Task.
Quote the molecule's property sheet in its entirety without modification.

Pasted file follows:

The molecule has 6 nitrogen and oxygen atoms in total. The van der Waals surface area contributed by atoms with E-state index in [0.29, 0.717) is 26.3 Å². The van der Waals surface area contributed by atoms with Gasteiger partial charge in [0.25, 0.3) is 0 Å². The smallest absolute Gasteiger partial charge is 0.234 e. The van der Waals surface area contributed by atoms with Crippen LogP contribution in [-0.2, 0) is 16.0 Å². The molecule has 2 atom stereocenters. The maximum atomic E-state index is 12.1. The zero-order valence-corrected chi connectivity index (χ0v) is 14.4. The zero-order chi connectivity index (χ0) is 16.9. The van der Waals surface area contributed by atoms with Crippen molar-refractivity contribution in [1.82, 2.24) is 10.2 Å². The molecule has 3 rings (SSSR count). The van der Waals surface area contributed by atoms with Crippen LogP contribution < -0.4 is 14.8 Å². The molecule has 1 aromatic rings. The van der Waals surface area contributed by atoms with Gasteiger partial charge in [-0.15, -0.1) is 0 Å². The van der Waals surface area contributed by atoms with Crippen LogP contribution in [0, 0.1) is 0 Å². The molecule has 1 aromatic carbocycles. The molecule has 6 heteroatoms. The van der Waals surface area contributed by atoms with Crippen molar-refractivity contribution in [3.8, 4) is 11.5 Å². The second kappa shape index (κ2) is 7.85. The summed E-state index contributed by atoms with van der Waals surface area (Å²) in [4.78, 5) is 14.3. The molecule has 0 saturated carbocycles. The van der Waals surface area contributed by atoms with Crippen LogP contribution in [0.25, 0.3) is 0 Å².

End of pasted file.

The molecule has 6 nitrogen and oxygen atoms in total. The van der Waals surface area contributed by atoms with E-state index in [0.29, 0.717) is 26.3 Å². The van der Waals surface area contributed by atoms with Gasteiger partial charge in [0.25, 0.3) is 0 Å². The smallest absolute Gasteiger partial charge is 0.234 e. The van der Waals surface area contributed by atoms with Crippen LogP contribution in [-0.2, 0) is 16.0 Å². The molecule has 2 atom stereocenters. The maximum atomic E-state index is 12.1. The zero-order valence-corrected chi connectivity index (χ0v) is 14.4. The zero-order chi connectivity index (χ0) is 16.9. The van der Waals surface area contributed by atoms with Crippen molar-refractivity contribution in [1.82, 2.24) is 10.2 Å². The molecule has 3 rings (SSSR count). The van der Waals surface area contributed by atoms with Crippen LogP contribution < -0.4 is 14.8 Å². The molecule has 1 aromatic rings. The van der Waals surface area contributed by atoms with Gasteiger partial charge in [-0.15, -0.1) is 0 Å². The van der Waals surface area contributed by atoms with Crippen LogP contribution in [0, 0.1) is 0 Å². The molecule has 1 aromatic carbocycles. The molecule has 6 heteroatoms. The van der Waals surface area contributed by atoms with Crippen molar-refractivity contribution in [3.8, 4) is 11.5 Å². The second kappa shape index (κ2) is 7.85. The summed E-state index contributed by atoms with van der Waals surface area (Å²) in [4.78, 5) is 14.3. The molecule has 0 saturated carbocycles. The van der Waals surface area contributed by atoms with Crippen LogP contribution in [0.25, 0.3) is 0 Å².